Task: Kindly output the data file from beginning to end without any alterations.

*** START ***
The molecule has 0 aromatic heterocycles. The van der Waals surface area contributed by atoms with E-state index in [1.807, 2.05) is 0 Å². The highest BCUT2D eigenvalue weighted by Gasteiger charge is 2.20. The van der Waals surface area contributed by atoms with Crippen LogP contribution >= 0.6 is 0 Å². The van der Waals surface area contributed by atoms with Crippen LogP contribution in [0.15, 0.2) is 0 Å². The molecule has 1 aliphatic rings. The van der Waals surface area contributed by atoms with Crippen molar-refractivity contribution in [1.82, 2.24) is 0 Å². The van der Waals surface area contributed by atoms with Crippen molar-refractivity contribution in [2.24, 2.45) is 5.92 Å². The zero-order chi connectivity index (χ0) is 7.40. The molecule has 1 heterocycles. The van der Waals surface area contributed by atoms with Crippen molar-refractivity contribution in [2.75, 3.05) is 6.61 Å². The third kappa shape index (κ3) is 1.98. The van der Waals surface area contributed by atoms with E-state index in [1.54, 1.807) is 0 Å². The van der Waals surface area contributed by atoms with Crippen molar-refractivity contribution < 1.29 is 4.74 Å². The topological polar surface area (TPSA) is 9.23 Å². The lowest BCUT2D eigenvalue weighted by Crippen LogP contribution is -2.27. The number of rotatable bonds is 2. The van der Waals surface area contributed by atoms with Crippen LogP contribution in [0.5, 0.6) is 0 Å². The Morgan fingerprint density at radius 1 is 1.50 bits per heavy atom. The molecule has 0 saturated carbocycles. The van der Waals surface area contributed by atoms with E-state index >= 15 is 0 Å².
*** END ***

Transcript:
The molecule has 0 aromatic heterocycles. The van der Waals surface area contributed by atoms with E-state index in [1.807, 2.05) is 0 Å². The highest BCUT2D eigenvalue weighted by Gasteiger charge is 2.20. The van der Waals surface area contributed by atoms with Crippen LogP contribution >= 0.6 is 0 Å². The van der Waals surface area contributed by atoms with Crippen LogP contribution in [0.15, 0.2) is 0 Å². The molecule has 1 aliphatic rings. The van der Waals surface area contributed by atoms with Crippen molar-refractivity contribution in [1.82, 2.24) is 0 Å². The van der Waals surface area contributed by atoms with Crippen molar-refractivity contribution in [2.24, 2.45) is 5.92 Å². The zero-order chi connectivity index (χ0) is 7.40. The molecule has 1 heterocycles. The van der Waals surface area contributed by atoms with Crippen molar-refractivity contribution in [2.75, 3.05) is 6.61 Å². The third kappa shape index (κ3) is 1.98. The van der Waals surface area contributed by atoms with E-state index in [1.54, 1.807) is 0 Å². The van der Waals surface area contributed by atoms with Crippen molar-refractivity contribution < 1.29 is 4.74 Å². The topological polar surface area (TPSA) is 9.23 Å². The lowest BCUT2D eigenvalue weighted by Crippen LogP contribution is -2.27. The number of rotatable bonds is 2. The van der Waals surface area contributed by atoms with Crippen LogP contribution in [0.5, 0.6) is 0 Å². The Morgan fingerprint density at radius 1 is 1.50 bits per heavy atom. The molecule has 0 saturated carbocycles. The van der Waals surface area contributed by atoms with E-state index >= 15 is 0 Å².